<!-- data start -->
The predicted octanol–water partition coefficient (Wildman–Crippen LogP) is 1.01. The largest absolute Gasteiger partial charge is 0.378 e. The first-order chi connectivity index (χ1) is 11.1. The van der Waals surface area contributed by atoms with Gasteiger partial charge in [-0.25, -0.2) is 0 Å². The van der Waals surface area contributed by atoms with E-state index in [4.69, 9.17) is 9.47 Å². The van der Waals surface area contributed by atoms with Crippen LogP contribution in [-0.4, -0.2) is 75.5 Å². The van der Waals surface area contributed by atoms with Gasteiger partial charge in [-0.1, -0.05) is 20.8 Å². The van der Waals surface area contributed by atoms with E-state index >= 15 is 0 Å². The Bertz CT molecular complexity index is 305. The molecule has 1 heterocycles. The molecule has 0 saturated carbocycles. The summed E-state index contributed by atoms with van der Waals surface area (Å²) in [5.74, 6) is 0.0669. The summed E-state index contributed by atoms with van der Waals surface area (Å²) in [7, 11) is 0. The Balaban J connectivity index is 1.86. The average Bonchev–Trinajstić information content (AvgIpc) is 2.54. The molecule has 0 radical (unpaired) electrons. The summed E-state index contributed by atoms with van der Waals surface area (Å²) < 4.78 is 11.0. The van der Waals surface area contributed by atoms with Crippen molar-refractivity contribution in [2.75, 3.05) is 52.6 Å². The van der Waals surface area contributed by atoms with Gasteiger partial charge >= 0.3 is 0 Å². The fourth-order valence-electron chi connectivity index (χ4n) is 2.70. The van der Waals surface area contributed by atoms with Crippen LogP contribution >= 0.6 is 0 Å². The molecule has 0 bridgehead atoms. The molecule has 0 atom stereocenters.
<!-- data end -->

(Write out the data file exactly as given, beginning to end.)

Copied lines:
The predicted octanol–water partition coefficient (Wildman–Crippen LogP) is 1.01. The largest absolute Gasteiger partial charge is 0.378 e. The first-order chi connectivity index (χ1) is 11.1. The van der Waals surface area contributed by atoms with Gasteiger partial charge in [-0.25, -0.2) is 0 Å². The van der Waals surface area contributed by atoms with E-state index in [4.69, 9.17) is 9.47 Å². The van der Waals surface area contributed by atoms with Crippen LogP contribution in [-0.4, -0.2) is 75.5 Å². The van der Waals surface area contributed by atoms with Gasteiger partial charge in [-0.1, -0.05) is 20.8 Å². The van der Waals surface area contributed by atoms with E-state index >= 15 is 0 Å². The Bertz CT molecular complexity index is 305. The molecule has 1 heterocycles. The molecule has 0 saturated carbocycles. The summed E-state index contributed by atoms with van der Waals surface area (Å²) in [5.74, 6) is 0.0669. The summed E-state index contributed by atoms with van der Waals surface area (Å²) in [7, 11) is 0. The Balaban J connectivity index is 1.86. The average Bonchev–Trinajstić information content (AvgIpc) is 2.54. The molecule has 0 radical (unpaired) electrons. The summed E-state index contributed by atoms with van der Waals surface area (Å²) < 4.78 is 11.0. The van der Waals surface area contributed by atoms with Crippen molar-refractivity contribution in [2.75, 3.05) is 52.6 Å². The van der Waals surface area contributed by atoms with Gasteiger partial charge >= 0.3 is 0 Å². The fourth-order valence-electron chi connectivity index (χ4n) is 2.70. The van der Waals surface area contributed by atoms with Crippen LogP contribution >= 0.6 is 0 Å². The molecule has 0 bridgehead atoms. The molecule has 0 atom stereocenters.